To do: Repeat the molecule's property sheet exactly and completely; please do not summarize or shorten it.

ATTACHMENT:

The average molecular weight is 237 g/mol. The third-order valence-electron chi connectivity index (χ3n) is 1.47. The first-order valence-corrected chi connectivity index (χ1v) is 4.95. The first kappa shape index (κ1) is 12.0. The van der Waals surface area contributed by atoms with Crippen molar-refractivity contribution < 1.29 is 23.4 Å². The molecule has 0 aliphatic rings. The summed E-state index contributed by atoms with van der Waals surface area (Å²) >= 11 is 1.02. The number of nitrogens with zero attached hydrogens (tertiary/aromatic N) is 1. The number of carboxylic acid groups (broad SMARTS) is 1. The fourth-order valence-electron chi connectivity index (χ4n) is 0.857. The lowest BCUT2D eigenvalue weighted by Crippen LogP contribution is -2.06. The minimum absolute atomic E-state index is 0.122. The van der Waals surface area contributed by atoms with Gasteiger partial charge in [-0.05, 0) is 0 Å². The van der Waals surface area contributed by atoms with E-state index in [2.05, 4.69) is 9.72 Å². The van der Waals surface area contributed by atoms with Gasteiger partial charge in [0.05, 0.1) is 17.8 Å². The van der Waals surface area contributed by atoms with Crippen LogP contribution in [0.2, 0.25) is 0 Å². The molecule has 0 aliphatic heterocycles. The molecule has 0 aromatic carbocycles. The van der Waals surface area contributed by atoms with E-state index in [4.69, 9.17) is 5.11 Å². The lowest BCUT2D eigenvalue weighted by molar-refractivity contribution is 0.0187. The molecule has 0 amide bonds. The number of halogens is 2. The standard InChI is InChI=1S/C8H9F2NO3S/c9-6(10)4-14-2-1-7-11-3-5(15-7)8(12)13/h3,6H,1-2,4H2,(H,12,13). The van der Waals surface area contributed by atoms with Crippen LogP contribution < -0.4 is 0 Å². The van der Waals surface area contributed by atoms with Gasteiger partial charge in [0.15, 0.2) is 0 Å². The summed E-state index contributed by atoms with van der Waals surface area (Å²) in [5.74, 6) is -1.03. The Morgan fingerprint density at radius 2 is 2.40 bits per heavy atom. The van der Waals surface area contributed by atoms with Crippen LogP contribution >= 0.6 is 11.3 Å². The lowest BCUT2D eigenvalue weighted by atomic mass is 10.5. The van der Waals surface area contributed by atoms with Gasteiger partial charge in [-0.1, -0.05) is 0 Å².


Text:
The average molecular weight is 237 g/mol. The third-order valence-electron chi connectivity index (χ3n) is 1.47. The first-order valence-corrected chi connectivity index (χ1v) is 4.95. The first kappa shape index (κ1) is 12.0. The van der Waals surface area contributed by atoms with Crippen molar-refractivity contribution < 1.29 is 23.4 Å². The molecule has 0 aliphatic rings. The summed E-state index contributed by atoms with van der Waals surface area (Å²) >= 11 is 1.02. The number of nitrogens with zero attached hydrogens (tertiary/aromatic N) is 1. The number of carboxylic acid groups (broad SMARTS) is 1. The fourth-order valence-electron chi connectivity index (χ4n) is 0.857. The lowest BCUT2D eigenvalue weighted by Crippen LogP contribution is -2.06. The minimum absolute atomic E-state index is 0.122. The van der Waals surface area contributed by atoms with Gasteiger partial charge in [-0.05, 0) is 0 Å². The van der Waals surface area contributed by atoms with E-state index in [2.05, 4.69) is 9.72 Å². The van der Waals surface area contributed by atoms with Gasteiger partial charge in [0.05, 0.1) is 17.8 Å². The van der Waals surface area contributed by atoms with Crippen LogP contribution in [0.2, 0.25) is 0 Å². The molecule has 0 aliphatic heterocycles. The molecule has 0 aromatic carbocycles. The van der Waals surface area contributed by atoms with E-state index in [4.69, 9.17) is 5.11 Å². The lowest BCUT2D eigenvalue weighted by molar-refractivity contribution is 0.0187. The molecule has 0 amide bonds. The number of halogens is 2. The standard InChI is InChI=1S/C8H9F2NO3S/c9-6(10)4-14-2-1-7-11-3-5(15-7)8(12)13/h3,6H,1-2,4H2,(H,12,13). The van der Waals surface area contributed by atoms with Crippen LogP contribution < -0.4 is 0 Å². The van der Waals surface area contributed by atoms with Gasteiger partial charge in [0.15, 0.2) is 0 Å². The summed E-state index contributed by atoms with van der Waals surface area (Å²) in [5.74, 6) is -1.03. The Morgan fingerprint density at radius 2 is 2.40 bits per heavy atom. The van der Waals surface area contributed by atoms with Crippen LogP contribution >= 0.6 is 11.3 Å². The lowest BCUT2D eigenvalue weighted by atomic mass is 10.5. The van der Waals surface area contributed by atoms with Gasteiger partial charge in [-0.1, -0.05) is 0 Å².